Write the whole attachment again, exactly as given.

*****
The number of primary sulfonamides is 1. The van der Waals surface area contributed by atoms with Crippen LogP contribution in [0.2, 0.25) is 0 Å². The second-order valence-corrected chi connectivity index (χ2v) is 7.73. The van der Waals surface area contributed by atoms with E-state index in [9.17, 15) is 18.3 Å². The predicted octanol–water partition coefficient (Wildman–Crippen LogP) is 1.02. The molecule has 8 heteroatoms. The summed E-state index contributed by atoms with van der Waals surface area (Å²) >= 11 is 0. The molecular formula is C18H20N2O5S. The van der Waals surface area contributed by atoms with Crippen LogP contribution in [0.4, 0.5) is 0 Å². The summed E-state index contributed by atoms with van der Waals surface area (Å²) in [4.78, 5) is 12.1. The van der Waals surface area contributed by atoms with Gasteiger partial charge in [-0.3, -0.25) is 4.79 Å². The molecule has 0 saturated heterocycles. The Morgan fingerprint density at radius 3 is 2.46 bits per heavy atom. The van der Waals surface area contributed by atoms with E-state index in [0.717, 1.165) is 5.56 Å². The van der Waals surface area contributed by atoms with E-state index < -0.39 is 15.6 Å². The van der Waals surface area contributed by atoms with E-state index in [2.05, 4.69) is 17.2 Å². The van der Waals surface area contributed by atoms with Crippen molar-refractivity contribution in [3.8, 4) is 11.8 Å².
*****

The number of primary sulfonamides is 1. The van der Waals surface area contributed by atoms with Crippen LogP contribution in [0.2, 0.25) is 0 Å². The second-order valence-corrected chi connectivity index (χ2v) is 7.73. The van der Waals surface area contributed by atoms with E-state index in [9.17, 15) is 18.3 Å². The predicted octanol–water partition coefficient (Wildman–Crippen LogP) is 1.02. The molecule has 8 heteroatoms. The summed E-state index contributed by atoms with van der Waals surface area (Å²) >= 11 is 0. The molecular formula is C18H20N2O5S. The van der Waals surface area contributed by atoms with Crippen LogP contribution in [0.4, 0.5) is 0 Å². The summed E-state index contributed by atoms with van der Waals surface area (Å²) in [4.78, 5) is 12.1. The van der Waals surface area contributed by atoms with Gasteiger partial charge in [-0.3, -0.25) is 4.79 Å². The molecule has 0 saturated heterocycles. The Morgan fingerprint density at radius 3 is 2.46 bits per heavy atom. The van der Waals surface area contributed by atoms with E-state index in [0.717, 1.165) is 5.56 Å². The van der Waals surface area contributed by atoms with E-state index < -0.39 is 15.6 Å². The van der Waals surface area contributed by atoms with E-state index in [2.05, 4.69) is 17.2 Å². The van der Waals surface area contributed by atoms with Crippen molar-refractivity contribution in [3.8, 4) is 11.8 Å².